Each output port of the array 18 of each F stage substage matrix is hard wire connected to an input port of the arrays 20 of a different M stage substage matrix. Similarly, each output port of array 22 of each M stage substage matrix is hard wire connected to an input port of the arrays 24 of a different L stage substage matrix. These connections are hardwired so that no switching is involved between them, although they may be disconnected. On the other hand, each input port 16 of the F stage substage matrices and each output port 26 of the L stage substage matrices is provided with a cable connector 28 and 30, respectively. In a preferred embodiment, these cable connectors connect 16 wires having a division of 6 wires carrying signal in one direction and 10 in the other direction. The switching means at each substage matrix node consists of a relay providing 16 switches. These relays are preferably remotely controlled and may be controlled, for example, by manual apparatus such as shown in U.S. Pat. No. 4,048,672 or automatically by means including transfer bus matrices disclosed in my co-pending U.S. patent application Ser. No. 222,064, filed simultaneously herewith.
The effect of the cross-connection is that combination of lines applied to a connector 28 at any input port 16a, for example, may be connected through the system to any output port connector 30 using the matrix connection.
The links 21 which connect the output ports 22 of the middle stage substages to the input ports 20 of the next and the last back to the first, in the embodiment shown, successive middle stage substages, constitute the mid stage links (MSL). In alternative arrangements they could also connect any midstage substage to any other midstage substage if the control system were informed of the connection and program logic provided. Their function will be detailed later.
At some point in the use of a matrix switching system after sufficient inputs have been connected to select outputs the problem of finding an unblocked path between a selected idle input and a selected idle output is subject to risk of apparent blockage. In accordance with the present invention, when this apparently blocked condition arises, a strategy is provided for finding a path between the input and output terminals desired to be connected.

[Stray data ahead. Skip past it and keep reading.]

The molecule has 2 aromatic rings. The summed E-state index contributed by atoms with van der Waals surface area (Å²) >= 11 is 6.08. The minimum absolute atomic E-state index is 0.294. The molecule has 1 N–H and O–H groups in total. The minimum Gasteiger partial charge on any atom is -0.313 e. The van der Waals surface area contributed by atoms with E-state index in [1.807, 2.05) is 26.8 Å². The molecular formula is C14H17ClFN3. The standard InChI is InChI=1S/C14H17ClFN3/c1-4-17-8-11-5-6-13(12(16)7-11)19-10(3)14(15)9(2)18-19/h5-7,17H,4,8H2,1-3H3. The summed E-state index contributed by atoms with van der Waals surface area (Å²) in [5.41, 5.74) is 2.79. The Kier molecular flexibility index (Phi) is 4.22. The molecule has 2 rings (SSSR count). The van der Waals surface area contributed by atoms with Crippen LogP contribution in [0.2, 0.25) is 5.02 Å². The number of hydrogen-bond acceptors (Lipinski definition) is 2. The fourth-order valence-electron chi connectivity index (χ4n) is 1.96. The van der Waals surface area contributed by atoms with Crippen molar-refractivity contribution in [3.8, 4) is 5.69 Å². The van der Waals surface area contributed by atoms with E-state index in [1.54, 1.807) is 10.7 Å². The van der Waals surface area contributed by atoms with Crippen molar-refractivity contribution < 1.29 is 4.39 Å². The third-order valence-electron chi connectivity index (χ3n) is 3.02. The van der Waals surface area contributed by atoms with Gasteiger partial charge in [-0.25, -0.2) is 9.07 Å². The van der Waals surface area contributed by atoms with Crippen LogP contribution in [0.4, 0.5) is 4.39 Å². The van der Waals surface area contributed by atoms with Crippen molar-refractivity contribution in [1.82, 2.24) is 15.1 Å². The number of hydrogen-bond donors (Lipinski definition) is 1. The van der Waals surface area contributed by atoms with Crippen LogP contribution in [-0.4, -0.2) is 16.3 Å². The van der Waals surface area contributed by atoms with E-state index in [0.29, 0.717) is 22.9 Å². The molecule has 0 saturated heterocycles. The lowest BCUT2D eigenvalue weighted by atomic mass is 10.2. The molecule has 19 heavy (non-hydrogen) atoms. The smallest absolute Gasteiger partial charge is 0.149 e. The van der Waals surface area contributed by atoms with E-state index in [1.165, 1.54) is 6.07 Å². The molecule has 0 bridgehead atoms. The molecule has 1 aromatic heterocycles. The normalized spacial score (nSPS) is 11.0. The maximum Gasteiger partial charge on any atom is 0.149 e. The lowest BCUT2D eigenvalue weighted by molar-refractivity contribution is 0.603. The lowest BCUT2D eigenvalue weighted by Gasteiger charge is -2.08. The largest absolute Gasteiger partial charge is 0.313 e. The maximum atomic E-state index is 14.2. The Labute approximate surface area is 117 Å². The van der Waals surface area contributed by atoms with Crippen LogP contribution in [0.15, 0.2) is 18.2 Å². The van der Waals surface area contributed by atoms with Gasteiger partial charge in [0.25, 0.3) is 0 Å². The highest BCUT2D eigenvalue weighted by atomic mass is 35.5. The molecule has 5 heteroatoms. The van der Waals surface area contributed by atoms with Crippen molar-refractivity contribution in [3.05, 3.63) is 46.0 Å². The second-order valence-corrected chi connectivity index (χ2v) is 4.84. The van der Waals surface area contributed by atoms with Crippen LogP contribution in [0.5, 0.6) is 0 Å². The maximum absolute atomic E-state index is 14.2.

The purpose of this strategy is to create a path from a randomly desired input to a randomly desired output required randomly in time when none appears to exit. One of the criteria essential to proceeding is that no existing connection be broken before a substitute is established in order to satisfy the needs of the new path. For this reason, the present invention recognizes, possibly for the first time, a condition known as "conditionally-blocked", further defined as an apparently blocked new path condition, which can be satisfied by rearrangeability. In accordance with the strategy of the present invention, the existing network is modified such that a New Alternate Path (NAP) is created for an Old Blocking Path (OBP), such that both paths exist at the same time and in the same space before the OBP is disconnected. The action may require more than one step, during which various OBPs may be replaced. If what appears to be a conditionally-blocked condition proves not to be conditionally blocked, then the network is actually blocked. Actual blocking is that condition wherein for example a "closed-set" of paths exists which form a self-defeating set such that all potentially possible NAPs would require use of links already used in other OBP's. Thus, rearrangeability as defined in this invention is blocked.
In this case the midstage links (MSL) 21 are used to provide the connection between a blocked route from an M substage and the blocked route to a M substage. This is possible because exactly enough links are provided between F and M stages for the number of paths and exactly enough links are provided between M and L stages for the number of paths. The MSL allow the links that exist to be used to interconnect the input to the output. The midstage links are connected between an extra output (each output in array 22a-22p) numbered 17 in each of the M stage substage matrices and an extra input in each input array 20a-20p numbered 17 in said M stage substage matrices. The output 17 of one M stage outstage matrix conveniently may be connected to the input of the next adjacent matrix until the output of the last is connected back to the input of the first. If this configuration is used, the substage which appears to be blocked is connected to the next substage matrix, and the next, etc., until one providing no blocked condition is found. Alternatively, the route could be in a random (but known) order through the midstage substage.